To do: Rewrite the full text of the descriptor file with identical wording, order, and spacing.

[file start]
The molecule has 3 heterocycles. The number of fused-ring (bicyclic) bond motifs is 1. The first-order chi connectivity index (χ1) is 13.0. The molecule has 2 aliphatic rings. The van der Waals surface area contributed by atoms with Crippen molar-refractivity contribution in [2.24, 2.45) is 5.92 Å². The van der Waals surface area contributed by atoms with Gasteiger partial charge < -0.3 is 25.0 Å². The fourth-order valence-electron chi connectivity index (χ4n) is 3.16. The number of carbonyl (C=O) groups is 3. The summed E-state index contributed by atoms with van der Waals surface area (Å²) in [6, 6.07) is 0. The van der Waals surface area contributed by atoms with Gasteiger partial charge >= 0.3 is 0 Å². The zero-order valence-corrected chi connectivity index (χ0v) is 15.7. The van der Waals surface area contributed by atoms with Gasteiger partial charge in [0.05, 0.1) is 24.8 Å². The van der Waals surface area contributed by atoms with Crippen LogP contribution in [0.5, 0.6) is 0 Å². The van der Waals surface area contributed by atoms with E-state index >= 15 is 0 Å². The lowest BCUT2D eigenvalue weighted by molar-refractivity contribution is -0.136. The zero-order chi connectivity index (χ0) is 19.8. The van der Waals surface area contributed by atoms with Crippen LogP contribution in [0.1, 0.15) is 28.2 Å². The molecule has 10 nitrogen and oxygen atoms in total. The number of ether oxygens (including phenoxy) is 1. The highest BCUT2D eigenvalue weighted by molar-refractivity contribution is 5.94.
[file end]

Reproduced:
The molecule has 3 heterocycles. The number of fused-ring (bicyclic) bond motifs is 1. The first-order chi connectivity index (χ1) is 13.0. The molecule has 2 aliphatic rings. The van der Waals surface area contributed by atoms with Crippen molar-refractivity contribution in [2.24, 2.45) is 5.92 Å². The van der Waals surface area contributed by atoms with Gasteiger partial charge < -0.3 is 25.0 Å². The fourth-order valence-electron chi connectivity index (χ4n) is 3.16. The number of carbonyl (C=O) groups is 3. The summed E-state index contributed by atoms with van der Waals surface area (Å²) in [6, 6.07) is 0. The van der Waals surface area contributed by atoms with Gasteiger partial charge >= 0.3 is 0 Å². The zero-order valence-corrected chi connectivity index (χ0v) is 15.7. The van der Waals surface area contributed by atoms with Gasteiger partial charge in [0.05, 0.1) is 24.8 Å². The van der Waals surface area contributed by atoms with Crippen LogP contribution in [0.5, 0.6) is 0 Å². The van der Waals surface area contributed by atoms with E-state index >= 15 is 0 Å². The lowest BCUT2D eigenvalue weighted by molar-refractivity contribution is -0.136. The zero-order chi connectivity index (χ0) is 19.8. The van der Waals surface area contributed by atoms with Crippen LogP contribution in [0.1, 0.15) is 28.2 Å². The molecule has 10 nitrogen and oxygen atoms in total. The number of ether oxygens (including phenoxy) is 1. The highest BCUT2D eigenvalue weighted by molar-refractivity contribution is 5.94.